A clean-up mission is in full swing after a 600-gallon oil spill left parts of the Galapagos Islands covered in diesel fuel on Sunday.
The spill is reportedly the result of an error at a port on San Cristobal Island. An accident saw a crane collapse as it was loading a barge with a container carrying an electric generator. The falling container rocked the vessel, causing it to submerge along with the crane and electrical generator. One person was injured in the incident.
Authorities have declared a state of emergency in an effort to contain the spill. According to Ecuador officials, the situation is "under control" and "a series of actions have been deployed to mitigate the possible effects," the AFP reports.
The Emergency Operations Committee (COE) is working to limit the risk to the environment. Meanwhile, members of the official nature reserve authority and Ecuadorian Navy are working with the Galapagos National Park (GNP) to limit the damage to the natural environment.
"It's horrific that a toxic oil spill was allowed to happen in one of the planet's great ecological treasures," Kristen Monsell, an attorney at the Center for Biological Diversity, told Newsweek. "Oil lingers in coastal ecosystems for years, killing wildlife and disrupting food chains, and it's impossible to clean it all up."
A similar event took place in 2001. The spill was dubbed (at the time) "one of Galapagos' worst disasters" by Ecuador's environment ministry, the Guardian reported. Around 243,000 gallons of diesel fuel was originally released into the water after a tanker ran aground on San Cristobal Island.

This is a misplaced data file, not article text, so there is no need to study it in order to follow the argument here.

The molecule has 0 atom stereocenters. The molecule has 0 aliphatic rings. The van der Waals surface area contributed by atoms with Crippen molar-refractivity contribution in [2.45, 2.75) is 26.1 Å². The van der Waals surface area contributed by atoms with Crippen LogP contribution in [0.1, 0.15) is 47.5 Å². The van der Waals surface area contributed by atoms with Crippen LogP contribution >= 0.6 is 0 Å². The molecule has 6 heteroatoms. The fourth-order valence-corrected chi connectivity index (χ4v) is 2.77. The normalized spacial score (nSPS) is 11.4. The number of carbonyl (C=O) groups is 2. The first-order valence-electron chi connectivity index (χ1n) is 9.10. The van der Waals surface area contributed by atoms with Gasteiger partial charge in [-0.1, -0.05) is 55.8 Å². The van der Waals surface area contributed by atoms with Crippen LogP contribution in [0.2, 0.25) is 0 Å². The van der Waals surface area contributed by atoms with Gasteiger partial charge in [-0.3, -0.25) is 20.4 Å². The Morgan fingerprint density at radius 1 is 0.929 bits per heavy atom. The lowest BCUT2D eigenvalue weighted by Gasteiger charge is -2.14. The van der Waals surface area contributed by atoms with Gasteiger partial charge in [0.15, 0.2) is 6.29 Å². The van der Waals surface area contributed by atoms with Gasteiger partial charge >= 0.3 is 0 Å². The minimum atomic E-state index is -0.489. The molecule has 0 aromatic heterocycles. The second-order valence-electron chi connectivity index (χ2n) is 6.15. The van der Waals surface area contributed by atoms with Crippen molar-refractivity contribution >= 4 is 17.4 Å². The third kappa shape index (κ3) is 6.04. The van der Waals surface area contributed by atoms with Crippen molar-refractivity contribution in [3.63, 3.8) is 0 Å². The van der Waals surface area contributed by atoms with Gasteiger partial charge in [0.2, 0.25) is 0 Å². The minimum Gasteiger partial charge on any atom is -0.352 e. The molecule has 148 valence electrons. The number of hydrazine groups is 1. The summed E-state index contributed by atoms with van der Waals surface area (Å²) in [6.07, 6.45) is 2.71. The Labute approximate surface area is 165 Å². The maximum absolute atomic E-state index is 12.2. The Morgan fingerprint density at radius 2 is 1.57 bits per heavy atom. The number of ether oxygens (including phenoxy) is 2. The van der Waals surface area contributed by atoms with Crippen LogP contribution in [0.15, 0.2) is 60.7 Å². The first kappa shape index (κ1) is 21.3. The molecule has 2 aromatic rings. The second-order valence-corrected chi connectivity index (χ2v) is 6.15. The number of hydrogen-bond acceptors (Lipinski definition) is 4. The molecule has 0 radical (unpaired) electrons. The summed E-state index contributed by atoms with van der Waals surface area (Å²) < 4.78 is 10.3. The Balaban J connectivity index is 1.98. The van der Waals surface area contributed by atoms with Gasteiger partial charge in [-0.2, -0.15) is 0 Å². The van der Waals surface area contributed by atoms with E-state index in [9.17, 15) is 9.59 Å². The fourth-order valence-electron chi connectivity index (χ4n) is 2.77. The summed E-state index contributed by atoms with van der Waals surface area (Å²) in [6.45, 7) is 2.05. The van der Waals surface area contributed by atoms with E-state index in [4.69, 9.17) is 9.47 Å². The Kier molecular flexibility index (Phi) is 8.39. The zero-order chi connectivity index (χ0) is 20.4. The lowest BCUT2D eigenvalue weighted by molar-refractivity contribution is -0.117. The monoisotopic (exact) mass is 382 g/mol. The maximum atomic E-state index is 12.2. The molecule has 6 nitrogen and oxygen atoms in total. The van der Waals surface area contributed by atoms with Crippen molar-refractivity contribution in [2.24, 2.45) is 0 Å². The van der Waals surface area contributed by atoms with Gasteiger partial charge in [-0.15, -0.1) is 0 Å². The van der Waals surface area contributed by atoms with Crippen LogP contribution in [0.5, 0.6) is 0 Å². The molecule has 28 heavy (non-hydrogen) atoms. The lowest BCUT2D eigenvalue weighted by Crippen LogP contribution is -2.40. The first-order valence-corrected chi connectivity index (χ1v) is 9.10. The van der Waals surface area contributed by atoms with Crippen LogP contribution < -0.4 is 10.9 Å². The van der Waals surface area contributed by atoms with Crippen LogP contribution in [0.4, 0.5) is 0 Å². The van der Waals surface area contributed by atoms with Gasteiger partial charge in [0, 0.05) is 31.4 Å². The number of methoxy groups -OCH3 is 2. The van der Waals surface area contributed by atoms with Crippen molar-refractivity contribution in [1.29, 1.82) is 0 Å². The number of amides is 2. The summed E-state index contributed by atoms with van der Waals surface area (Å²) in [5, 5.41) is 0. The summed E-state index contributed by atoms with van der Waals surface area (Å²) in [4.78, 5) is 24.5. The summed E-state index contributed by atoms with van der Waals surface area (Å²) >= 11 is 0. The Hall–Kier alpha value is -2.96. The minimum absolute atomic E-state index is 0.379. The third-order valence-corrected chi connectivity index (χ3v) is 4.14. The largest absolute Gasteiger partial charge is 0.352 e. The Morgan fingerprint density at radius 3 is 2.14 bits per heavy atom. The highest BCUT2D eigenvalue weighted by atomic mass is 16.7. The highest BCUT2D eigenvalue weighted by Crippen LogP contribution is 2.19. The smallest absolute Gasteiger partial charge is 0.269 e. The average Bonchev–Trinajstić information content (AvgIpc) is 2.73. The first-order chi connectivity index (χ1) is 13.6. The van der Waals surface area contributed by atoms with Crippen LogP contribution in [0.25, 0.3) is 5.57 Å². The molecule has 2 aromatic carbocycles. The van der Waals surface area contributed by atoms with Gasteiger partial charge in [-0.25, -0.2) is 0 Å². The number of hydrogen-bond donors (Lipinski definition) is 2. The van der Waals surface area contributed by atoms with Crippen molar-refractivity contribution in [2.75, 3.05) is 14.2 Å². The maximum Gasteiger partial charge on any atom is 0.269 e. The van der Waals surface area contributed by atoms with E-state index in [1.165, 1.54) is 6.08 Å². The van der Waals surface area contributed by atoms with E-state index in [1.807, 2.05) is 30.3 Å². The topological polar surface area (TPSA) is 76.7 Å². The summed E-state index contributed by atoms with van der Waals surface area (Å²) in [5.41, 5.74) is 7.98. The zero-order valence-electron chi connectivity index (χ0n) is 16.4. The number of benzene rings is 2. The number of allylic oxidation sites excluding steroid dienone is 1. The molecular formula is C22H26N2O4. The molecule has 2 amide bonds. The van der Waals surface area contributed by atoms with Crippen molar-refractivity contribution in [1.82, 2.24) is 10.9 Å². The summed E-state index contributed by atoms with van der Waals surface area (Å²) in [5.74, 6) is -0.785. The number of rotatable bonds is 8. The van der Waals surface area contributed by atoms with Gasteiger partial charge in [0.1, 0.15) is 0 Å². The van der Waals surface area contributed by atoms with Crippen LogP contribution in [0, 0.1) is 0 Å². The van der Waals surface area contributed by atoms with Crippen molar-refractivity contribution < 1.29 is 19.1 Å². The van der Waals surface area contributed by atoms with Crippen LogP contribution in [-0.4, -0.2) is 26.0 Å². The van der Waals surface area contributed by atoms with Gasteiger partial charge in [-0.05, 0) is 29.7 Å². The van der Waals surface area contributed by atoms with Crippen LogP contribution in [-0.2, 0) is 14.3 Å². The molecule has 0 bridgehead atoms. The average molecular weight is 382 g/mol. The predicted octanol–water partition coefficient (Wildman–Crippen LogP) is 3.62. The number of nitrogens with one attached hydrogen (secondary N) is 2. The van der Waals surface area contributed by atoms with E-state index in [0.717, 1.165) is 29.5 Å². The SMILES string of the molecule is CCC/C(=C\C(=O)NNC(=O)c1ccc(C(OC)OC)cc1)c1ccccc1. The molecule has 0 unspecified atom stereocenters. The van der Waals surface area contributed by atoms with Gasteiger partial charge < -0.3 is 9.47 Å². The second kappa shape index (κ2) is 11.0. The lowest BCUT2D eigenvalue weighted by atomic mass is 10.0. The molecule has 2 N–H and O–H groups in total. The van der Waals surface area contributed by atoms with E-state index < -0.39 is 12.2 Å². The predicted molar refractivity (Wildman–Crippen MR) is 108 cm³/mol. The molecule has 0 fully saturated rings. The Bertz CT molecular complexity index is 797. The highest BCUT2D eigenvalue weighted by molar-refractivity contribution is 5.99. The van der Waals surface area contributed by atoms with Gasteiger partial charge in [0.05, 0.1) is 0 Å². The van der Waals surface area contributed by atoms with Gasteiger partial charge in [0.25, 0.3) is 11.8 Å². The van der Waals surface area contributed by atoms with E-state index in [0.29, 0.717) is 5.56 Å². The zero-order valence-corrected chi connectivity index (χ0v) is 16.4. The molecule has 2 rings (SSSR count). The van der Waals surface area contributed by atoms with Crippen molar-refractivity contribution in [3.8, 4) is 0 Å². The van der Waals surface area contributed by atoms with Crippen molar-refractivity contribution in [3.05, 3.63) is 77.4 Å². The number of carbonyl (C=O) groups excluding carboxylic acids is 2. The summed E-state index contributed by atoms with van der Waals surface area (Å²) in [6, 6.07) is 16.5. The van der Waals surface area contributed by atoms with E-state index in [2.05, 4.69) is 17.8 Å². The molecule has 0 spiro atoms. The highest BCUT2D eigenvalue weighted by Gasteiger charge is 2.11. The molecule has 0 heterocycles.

While it was relatively minor by most oil spill standards, it did have a damaging effect on a nearby island's marine iguanas. In a study reported on by New Scientist in 2002, 62 percent of iguanas living on Santa Fe Island had died over the course of the preceding yearsignificantly higher than the 2 to 7 percent that was typically reported.
The barge involved in the latest incident has sunk before. According to the AFP, a weight imbalance had caused the ship to sink once before in February 2018, in Ecuador.
"Strong safeguards and rigorous enforcement are needed to prevent this from ever happening again. If we can't protect a biodiversity hotspot like the Galapagos Islands from this kind of pollution, nowhere is safe," said Monsell. "There's a dark symbolism to this Galapagos spill, which comes as fossil fuel pollution creates a climate crisis that will snuff out countless species around the globe."
The Galapagos (nicknamed the "enchanted isles") is a UNESCO World Heritage Site, famous for their unusually high levels of biodiversityand for inspiring Charles Darwin's theory of evolution by natural selection in the 19th century. The archipelago sits in the Pacific Ocean, roughly 1,000 kilometers from the Ecuador coast.
Newsweek has contacted Government Council of Galapagos for comment.